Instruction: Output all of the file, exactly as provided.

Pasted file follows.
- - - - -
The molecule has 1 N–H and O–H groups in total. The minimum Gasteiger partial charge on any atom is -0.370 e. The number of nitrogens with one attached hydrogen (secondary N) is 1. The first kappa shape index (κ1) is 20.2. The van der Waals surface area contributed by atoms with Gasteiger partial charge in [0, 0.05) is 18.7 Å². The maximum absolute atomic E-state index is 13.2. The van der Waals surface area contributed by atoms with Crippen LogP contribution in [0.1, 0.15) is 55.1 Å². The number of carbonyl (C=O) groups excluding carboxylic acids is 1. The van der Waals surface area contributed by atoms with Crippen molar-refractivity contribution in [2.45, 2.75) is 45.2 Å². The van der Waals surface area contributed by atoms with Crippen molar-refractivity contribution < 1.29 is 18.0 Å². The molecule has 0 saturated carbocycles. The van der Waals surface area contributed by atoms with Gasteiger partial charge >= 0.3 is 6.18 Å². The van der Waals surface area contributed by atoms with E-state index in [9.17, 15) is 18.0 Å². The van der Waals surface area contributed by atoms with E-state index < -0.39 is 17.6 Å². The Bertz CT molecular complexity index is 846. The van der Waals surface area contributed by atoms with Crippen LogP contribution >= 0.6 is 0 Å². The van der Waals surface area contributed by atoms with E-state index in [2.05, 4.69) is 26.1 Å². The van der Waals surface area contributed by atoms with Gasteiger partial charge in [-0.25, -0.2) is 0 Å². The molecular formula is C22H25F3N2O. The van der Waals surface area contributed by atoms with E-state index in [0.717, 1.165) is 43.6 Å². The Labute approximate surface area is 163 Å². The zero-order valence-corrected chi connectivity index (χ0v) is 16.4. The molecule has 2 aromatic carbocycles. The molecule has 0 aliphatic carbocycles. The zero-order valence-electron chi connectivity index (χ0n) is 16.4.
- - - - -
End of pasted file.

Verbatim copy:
The molecule has 1 N–H and O–H groups in total. The minimum Gasteiger partial charge on any atom is -0.370 e. The number of nitrogens with one attached hydrogen (secondary N) is 1. The first kappa shape index (κ1) is 20.2. The van der Waals surface area contributed by atoms with Gasteiger partial charge in [0, 0.05) is 18.7 Å². The maximum absolute atomic E-state index is 13.2. The van der Waals surface area contributed by atoms with Crippen LogP contribution in [0.1, 0.15) is 55.1 Å². The number of carbonyl (C=O) groups excluding carboxylic acids is 1. The van der Waals surface area contributed by atoms with Crippen molar-refractivity contribution in [2.45, 2.75) is 45.2 Å². The van der Waals surface area contributed by atoms with Crippen molar-refractivity contribution < 1.29 is 18.0 Å². The molecule has 0 saturated carbocycles. The van der Waals surface area contributed by atoms with Gasteiger partial charge >= 0.3 is 6.18 Å². The van der Waals surface area contributed by atoms with E-state index in [9.17, 15) is 18.0 Å². The van der Waals surface area contributed by atoms with E-state index < -0.39 is 17.6 Å². The Bertz CT molecular complexity index is 846. The van der Waals surface area contributed by atoms with Crippen LogP contribution >= 0.6 is 0 Å². The van der Waals surface area contributed by atoms with E-state index in [2.05, 4.69) is 26.1 Å². The van der Waals surface area contributed by atoms with Gasteiger partial charge in [-0.25, -0.2) is 0 Å². The molecular formula is C22H25F3N2O. The van der Waals surface area contributed by atoms with E-state index in [0.717, 1.165) is 43.6 Å². The Labute approximate surface area is 163 Å². The zero-order valence-corrected chi connectivity index (χ0v) is 16.4. The molecule has 2 aromatic carbocycles. The molecule has 0 aliphatic carbocycles. The zero-order valence-electron chi connectivity index (χ0n) is 16.4.